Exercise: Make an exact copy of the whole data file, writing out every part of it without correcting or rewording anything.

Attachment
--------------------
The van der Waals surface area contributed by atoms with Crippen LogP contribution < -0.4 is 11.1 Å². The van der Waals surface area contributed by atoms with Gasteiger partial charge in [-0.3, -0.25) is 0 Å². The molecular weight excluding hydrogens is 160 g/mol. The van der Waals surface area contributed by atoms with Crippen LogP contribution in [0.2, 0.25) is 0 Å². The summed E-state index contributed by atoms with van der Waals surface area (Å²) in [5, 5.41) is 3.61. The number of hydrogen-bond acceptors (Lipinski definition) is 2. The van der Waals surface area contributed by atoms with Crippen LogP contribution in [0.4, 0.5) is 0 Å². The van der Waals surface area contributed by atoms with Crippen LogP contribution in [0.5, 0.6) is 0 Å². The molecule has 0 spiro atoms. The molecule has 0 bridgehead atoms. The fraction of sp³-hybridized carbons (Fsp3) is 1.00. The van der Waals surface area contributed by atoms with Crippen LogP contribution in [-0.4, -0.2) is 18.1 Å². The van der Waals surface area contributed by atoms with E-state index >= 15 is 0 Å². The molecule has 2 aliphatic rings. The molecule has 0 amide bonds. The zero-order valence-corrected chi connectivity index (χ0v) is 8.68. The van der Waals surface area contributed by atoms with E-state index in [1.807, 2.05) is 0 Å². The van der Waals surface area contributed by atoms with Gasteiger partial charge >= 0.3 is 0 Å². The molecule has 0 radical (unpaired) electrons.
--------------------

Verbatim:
The van der Waals surface area contributed by atoms with Crippen LogP contribution < -0.4 is 11.1 Å². The van der Waals surface area contributed by atoms with Gasteiger partial charge in [-0.3, -0.25) is 0 Å². The molecular weight excluding hydrogens is 160 g/mol. The van der Waals surface area contributed by atoms with Crippen LogP contribution in [0.2, 0.25) is 0 Å². The summed E-state index contributed by atoms with van der Waals surface area (Å²) in [5, 5.41) is 3.61. The number of hydrogen-bond acceptors (Lipinski definition) is 2. The van der Waals surface area contributed by atoms with Crippen LogP contribution in [0.4, 0.5) is 0 Å². The van der Waals surface area contributed by atoms with Crippen LogP contribution in [0.5, 0.6) is 0 Å². The molecule has 0 spiro atoms. The molecule has 0 bridgehead atoms. The fraction of sp³-hybridized carbons (Fsp3) is 1.00. The van der Waals surface area contributed by atoms with Crippen LogP contribution in [-0.4, -0.2) is 18.1 Å². The van der Waals surface area contributed by atoms with E-state index >= 15 is 0 Å². The molecule has 2 aliphatic rings. The molecule has 0 amide bonds. The zero-order valence-corrected chi connectivity index (χ0v) is 8.68. The van der Waals surface area contributed by atoms with E-state index in [1.807, 2.05) is 0 Å². The van der Waals surface area contributed by atoms with Gasteiger partial charge >= 0.3 is 0 Å². The molecule has 0 radical (unpaired) electrons.